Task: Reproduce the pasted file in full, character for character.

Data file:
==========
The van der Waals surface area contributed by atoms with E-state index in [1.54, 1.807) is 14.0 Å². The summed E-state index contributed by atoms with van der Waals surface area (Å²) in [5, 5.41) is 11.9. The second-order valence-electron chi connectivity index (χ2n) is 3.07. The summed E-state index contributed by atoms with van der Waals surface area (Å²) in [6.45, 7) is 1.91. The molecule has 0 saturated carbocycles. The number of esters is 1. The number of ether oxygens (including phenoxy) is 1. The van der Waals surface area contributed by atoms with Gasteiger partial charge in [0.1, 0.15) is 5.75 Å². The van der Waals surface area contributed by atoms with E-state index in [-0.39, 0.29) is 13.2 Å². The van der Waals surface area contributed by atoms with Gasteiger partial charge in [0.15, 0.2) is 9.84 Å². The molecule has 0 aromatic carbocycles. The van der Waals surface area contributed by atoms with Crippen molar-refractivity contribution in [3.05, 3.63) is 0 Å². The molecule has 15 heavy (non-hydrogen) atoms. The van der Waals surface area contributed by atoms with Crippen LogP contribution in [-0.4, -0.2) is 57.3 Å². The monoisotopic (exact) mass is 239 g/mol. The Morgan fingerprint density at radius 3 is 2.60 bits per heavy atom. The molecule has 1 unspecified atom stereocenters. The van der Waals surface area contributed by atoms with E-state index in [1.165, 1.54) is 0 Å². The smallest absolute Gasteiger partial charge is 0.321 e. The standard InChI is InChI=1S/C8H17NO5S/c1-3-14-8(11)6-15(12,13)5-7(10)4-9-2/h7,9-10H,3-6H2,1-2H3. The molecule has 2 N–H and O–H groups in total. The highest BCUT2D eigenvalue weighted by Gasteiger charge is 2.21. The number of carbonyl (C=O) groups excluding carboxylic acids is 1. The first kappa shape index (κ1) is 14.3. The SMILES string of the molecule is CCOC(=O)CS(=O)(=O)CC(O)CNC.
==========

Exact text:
The van der Waals surface area contributed by atoms with E-state index in [1.54, 1.807) is 14.0 Å². The summed E-state index contributed by atoms with van der Waals surface area (Å²) in [5, 5.41) is 11.9. The second-order valence-electron chi connectivity index (χ2n) is 3.07. The summed E-state index contributed by atoms with van der Waals surface area (Å²) in [6.45, 7) is 1.91. The molecule has 0 saturated carbocycles. The number of esters is 1. The number of ether oxygens (including phenoxy) is 1. The van der Waals surface area contributed by atoms with Gasteiger partial charge in [0.1, 0.15) is 5.75 Å². The van der Waals surface area contributed by atoms with E-state index in [-0.39, 0.29) is 13.2 Å². The van der Waals surface area contributed by atoms with Gasteiger partial charge in [0.15, 0.2) is 9.84 Å². The molecule has 0 aromatic carbocycles. The van der Waals surface area contributed by atoms with Crippen molar-refractivity contribution in [3.05, 3.63) is 0 Å². The molecule has 15 heavy (non-hydrogen) atoms. The van der Waals surface area contributed by atoms with Crippen LogP contribution in [-0.4, -0.2) is 57.3 Å². The monoisotopic (exact) mass is 239 g/mol. The Morgan fingerprint density at radius 3 is 2.60 bits per heavy atom. The molecule has 1 unspecified atom stereocenters. The van der Waals surface area contributed by atoms with E-state index in [1.165, 1.54) is 0 Å². The smallest absolute Gasteiger partial charge is 0.321 e. The standard InChI is InChI=1S/C8H17NO5S/c1-3-14-8(11)6-15(12,13)5-7(10)4-9-2/h7,9-10H,3-6H2,1-2H3. The molecule has 2 N–H and O–H groups in total. The highest BCUT2D eigenvalue weighted by Gasteiger charge is 2.21. The number of carbonyl (C=O) groups excluding carboxylic acids is 1. The first kappa shape index (κ1) is 14.3. The SMILES string of the molecule is CCOC(=O)CS(=O)(=O)CC(O)CNC.